What is a Wake?
You've probably heard some variation of the term "left in a wake," used
to refer to someone or something which was sorely beaten in a race.
However, a plane "left in a wake" is in a serious situation, which can
be potentially dangerous to a small airplane.
A vortex is a circulating cylinder of air; basically, a group of air
spinning in a circle. Every wing attached to a plane which is flying
produces vortices; it's impossible to have one without the other. Lift
accompanies vortices, just as vortices accompany lift. A vortex is
formed as air is pulled down over the wing of a plane. Since the wind
is moving faster over the top of the wing, as it meets the air coming
under the bottom of the wing, it spins into a vortex.
As the vortices are formed coming off the wings, they form a wake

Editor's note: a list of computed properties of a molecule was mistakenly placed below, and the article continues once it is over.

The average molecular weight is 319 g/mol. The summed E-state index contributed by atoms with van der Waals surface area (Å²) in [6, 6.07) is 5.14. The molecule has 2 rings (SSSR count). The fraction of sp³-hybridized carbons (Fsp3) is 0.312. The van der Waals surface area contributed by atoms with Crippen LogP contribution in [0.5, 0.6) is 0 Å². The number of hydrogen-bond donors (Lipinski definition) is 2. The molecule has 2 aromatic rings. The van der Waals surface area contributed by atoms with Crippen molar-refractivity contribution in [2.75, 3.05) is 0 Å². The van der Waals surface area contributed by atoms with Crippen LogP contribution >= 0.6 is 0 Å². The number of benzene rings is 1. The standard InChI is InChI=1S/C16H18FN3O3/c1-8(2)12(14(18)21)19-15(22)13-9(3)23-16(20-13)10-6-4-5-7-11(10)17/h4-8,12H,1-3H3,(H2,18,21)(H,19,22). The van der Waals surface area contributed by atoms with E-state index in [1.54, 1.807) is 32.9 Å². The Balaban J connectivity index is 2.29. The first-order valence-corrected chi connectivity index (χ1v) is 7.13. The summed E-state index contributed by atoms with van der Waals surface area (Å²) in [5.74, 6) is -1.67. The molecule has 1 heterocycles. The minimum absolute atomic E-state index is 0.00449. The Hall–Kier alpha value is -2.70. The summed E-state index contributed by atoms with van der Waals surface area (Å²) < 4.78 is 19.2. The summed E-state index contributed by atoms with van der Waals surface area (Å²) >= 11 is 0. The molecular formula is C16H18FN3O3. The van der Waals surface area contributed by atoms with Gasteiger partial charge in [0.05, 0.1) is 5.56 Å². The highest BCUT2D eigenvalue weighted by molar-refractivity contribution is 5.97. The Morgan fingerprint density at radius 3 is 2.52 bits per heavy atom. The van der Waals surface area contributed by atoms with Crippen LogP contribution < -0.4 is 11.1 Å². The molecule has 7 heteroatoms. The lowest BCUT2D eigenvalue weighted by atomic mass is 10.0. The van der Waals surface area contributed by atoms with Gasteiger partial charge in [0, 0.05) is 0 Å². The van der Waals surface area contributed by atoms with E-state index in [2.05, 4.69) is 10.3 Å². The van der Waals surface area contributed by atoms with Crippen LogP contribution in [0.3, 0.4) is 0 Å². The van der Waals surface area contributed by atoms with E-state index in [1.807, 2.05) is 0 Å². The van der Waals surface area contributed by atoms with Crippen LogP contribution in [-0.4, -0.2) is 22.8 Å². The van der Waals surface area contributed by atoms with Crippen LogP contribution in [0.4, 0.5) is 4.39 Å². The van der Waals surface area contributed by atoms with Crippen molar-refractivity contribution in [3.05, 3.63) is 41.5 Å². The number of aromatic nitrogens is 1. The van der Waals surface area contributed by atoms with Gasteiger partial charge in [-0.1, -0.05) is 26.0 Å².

vortex, which may extend for miles, of two long, horizontal cylinders
of spinning air. Eventually, the two spinning vortices meet, and the
vortex cancels itself out.
Why is this a Problem?
At first, it may appear that vortices are not a problem. They produce
no effect on the plane which creates them, besides lift. What vortices
can do is harm planes which enter their paths. A large, heavy plane
creates a very strong vortex, one which potentially could flip a small
plane 180°. The vortices create a spinning motion, one which can
easily act on any object in its trail. Imagine feeling a 30 mph (48
km/hour) wind against your back. A wind of such magnitude, while it
would likely not flip you over, would certainly push you around. The
wake vortex off a very large plane can be many times as strong as this,
and certainly strong enough to make a plane toss around.
Whenever you feel a slight movement in the plane, or hear the pilot
announce turbulence ahead, what he's really saying is that another
plane has left a wake. In planes you fly in commercially, turbulence is
hardly ever more than a slight annoyance, except in isolated incidents.
However, for small planes, they are a potentially deadly phenomena
which must be avoided.